Budget shortfalls at state and local levels have impeded progress at establishing a common standard throughout U.S. fusion centers for gathering and sharing counterterorrism intelligence, according to a study released recently assessing the situation ahead of the 10th anniversary of the September 11, 2001 attacks.

While there as been good progress in setting up the National Network of Fusion Centers in the last 10 years, “capability building to a common standard among all centers remains a challenge due to diminishing budgets a the state and local level and a shortage of trained intelligence analysts,” the study said.

The Intelligence and National Security Alliance partnered with the Homeland Security Intelligence Council to produce the white paper titled “Intelligence to Protect the Homeland: Taking stock ten years later and looking ahead.” INSA is a non-profit private and public organization devoted to promoting high standards in the national security and intelligence communities. The HSIC consists of a series of committees with dozens of homeland security and intelligence professionals designed to create a conceptual framework for homeland security.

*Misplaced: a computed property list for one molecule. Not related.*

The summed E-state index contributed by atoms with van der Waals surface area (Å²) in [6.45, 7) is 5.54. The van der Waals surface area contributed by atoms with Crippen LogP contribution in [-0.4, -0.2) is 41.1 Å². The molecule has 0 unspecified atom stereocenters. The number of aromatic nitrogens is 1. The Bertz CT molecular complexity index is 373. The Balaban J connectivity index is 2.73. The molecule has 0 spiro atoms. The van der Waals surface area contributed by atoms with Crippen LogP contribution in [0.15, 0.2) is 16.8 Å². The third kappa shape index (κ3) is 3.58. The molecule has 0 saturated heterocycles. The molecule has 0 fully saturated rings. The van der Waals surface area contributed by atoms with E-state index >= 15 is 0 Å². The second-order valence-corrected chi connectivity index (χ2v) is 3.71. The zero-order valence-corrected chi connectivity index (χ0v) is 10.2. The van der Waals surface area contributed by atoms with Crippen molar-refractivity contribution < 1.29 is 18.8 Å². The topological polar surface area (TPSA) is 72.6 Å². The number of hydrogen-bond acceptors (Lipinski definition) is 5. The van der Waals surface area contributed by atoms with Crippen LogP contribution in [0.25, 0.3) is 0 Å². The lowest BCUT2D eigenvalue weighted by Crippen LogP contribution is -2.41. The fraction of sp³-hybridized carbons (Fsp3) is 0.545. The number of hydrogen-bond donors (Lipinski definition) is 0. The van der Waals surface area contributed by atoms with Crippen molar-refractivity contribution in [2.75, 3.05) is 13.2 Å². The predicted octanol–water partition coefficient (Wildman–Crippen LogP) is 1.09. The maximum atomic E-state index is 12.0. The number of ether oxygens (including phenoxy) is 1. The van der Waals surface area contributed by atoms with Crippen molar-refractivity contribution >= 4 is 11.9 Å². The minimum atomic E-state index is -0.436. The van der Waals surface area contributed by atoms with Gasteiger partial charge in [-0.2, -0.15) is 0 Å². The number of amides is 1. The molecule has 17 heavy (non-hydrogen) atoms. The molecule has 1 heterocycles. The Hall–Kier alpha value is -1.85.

They recommended that Congress consider funding a baseline operational capability for state and urban area fusion centers.

The information sharing environment should be decentralized to allow disparate analytic nodes to communicate and share knowledge, the report said.

“Technology should be the enabler but should not replace the analyst,” the study said. “New technology is not necessarily required but rather more effective integration and optimization can me made of existing systems and those under development.”

The Office of the Director of National Intelligence, however, should explore new technologies that can be leveraged to support and enforce privacy and civil liberties, the report said.